WordPress is the world’s most popular website and blog creation tool. It’s one of dozens that populate the web these days. Ben Brooks says it’s time to look forward, obviously beyond WordPress.
What I want is the iOS equivalent of a CMS: Massive power and expandability presented through a simplified, easy to understand interface.
That isn’t what most content management systems provide. However, his list of ideal features doesn’t bode well for simplicity.
- Feedback forms
- Blogging (meaning a series of posts shown in chronological order, with an archive)
- Link posts
- Comments & moderation
- Integration with a payment processor for credit cards
- Ability to sell ad spots within the site’s theme, see the number of slots sold, for which date, and for how much.
- Ability to create and sell memberships.
- Ability for a paywall.
- Allow the sale of digital goods, like software, and physical goods like books and t-shirts.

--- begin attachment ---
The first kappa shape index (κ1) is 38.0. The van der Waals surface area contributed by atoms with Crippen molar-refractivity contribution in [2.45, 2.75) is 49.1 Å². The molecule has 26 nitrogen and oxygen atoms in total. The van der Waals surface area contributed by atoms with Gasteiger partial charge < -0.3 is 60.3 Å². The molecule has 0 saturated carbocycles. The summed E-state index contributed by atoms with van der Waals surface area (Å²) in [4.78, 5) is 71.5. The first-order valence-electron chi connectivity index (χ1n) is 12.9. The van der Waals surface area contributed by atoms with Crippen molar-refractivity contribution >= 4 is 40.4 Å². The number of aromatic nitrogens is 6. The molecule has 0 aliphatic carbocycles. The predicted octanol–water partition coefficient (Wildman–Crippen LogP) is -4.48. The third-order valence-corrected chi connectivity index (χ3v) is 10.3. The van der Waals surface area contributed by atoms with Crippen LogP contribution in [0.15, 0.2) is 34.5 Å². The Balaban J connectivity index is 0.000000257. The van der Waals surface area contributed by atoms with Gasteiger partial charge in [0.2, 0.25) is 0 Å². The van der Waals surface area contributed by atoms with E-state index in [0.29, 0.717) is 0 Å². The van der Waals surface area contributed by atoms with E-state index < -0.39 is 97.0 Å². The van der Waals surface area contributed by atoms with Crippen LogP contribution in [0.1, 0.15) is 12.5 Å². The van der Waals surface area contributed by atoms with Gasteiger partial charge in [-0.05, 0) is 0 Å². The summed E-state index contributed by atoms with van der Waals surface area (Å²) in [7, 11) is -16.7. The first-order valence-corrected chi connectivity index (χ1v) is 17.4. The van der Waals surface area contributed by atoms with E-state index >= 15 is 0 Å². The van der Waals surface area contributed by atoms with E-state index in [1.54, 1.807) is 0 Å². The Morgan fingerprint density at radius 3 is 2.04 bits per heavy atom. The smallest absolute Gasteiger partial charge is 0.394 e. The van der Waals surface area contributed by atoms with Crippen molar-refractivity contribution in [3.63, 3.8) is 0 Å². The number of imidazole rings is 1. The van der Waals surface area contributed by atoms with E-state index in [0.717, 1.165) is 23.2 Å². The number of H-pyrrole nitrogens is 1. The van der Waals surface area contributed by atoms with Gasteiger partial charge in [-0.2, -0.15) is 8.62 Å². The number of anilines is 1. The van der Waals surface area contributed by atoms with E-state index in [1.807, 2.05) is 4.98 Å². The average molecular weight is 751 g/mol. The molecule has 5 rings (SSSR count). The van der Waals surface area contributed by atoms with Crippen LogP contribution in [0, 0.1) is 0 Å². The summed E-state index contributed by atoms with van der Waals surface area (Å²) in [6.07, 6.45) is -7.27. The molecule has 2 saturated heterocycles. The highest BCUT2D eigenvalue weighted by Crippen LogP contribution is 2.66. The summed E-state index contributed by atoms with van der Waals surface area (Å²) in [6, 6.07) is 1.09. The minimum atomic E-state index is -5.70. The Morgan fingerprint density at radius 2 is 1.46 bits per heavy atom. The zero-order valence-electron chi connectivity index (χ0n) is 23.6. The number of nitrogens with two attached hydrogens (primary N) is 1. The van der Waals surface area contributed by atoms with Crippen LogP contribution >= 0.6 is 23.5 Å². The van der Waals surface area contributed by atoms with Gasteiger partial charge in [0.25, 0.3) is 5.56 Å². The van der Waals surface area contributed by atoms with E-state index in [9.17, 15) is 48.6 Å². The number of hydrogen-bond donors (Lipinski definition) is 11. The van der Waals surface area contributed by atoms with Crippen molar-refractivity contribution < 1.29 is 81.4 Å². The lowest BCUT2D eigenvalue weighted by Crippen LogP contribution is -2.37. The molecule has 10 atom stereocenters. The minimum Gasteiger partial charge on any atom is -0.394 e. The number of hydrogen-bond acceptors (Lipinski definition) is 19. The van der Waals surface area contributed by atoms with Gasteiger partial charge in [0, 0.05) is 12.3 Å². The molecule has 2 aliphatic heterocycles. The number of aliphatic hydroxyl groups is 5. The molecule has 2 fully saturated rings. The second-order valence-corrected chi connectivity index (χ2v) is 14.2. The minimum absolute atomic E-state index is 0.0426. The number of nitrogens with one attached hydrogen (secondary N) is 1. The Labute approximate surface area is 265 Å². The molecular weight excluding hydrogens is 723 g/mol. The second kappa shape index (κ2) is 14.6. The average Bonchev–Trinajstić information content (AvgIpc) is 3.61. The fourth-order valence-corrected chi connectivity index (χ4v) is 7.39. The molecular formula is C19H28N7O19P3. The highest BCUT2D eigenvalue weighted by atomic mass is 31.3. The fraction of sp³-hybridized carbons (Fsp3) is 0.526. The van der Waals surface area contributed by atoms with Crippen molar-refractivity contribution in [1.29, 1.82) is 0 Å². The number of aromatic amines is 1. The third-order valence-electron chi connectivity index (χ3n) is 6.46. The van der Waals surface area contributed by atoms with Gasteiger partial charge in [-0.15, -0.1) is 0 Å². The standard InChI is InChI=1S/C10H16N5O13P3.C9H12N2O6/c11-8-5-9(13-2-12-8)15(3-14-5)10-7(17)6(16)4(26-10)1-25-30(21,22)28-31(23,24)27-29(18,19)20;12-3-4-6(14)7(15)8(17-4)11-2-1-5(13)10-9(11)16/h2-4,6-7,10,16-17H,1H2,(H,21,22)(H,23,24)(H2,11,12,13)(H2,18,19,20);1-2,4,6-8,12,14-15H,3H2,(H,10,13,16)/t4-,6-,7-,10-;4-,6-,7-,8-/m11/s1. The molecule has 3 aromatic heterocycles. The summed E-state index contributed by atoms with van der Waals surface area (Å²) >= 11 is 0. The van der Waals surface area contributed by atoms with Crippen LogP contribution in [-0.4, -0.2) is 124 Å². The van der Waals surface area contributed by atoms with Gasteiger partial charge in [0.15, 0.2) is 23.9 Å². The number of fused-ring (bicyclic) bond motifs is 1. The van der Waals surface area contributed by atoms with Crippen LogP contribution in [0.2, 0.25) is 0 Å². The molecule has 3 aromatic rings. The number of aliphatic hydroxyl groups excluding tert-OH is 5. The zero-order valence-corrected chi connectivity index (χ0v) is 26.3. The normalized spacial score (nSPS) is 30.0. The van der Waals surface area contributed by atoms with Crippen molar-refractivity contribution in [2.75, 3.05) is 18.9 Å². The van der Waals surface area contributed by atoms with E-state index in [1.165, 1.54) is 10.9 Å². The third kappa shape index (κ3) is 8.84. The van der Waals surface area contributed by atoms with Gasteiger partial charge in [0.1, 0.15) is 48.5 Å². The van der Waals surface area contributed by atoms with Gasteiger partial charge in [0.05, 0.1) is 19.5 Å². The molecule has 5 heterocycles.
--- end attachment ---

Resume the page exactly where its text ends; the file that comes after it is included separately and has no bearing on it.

- Able to handle hundreds of thousands of hits per day, out of the box, on the cheapest hosting available.
- Require no knowledge of specialist software to install.
- Installable in less than 15 minutes.
- Be fully customizable: all the code.
- Be customizable in a WYSIWYG editor like Squarespace.
- Have a marketplace to buy themes and add-ons that have been vetted like Apple vets iOS apps.
Then it gets complicated.
Almost every existing CMS only focuses on one aspect of running a site. Use Shopify if you want to sell things, and WordPress if you want to write. Use Squarespace if you want the easiest and prettiest solution to blogging. We don’t have a CMS that makes writing your business, and to reiterate my previous point, most of business is writing.
This should, and can, be easy to do — so where is it?
If it was easy to do, everyone would be doing it.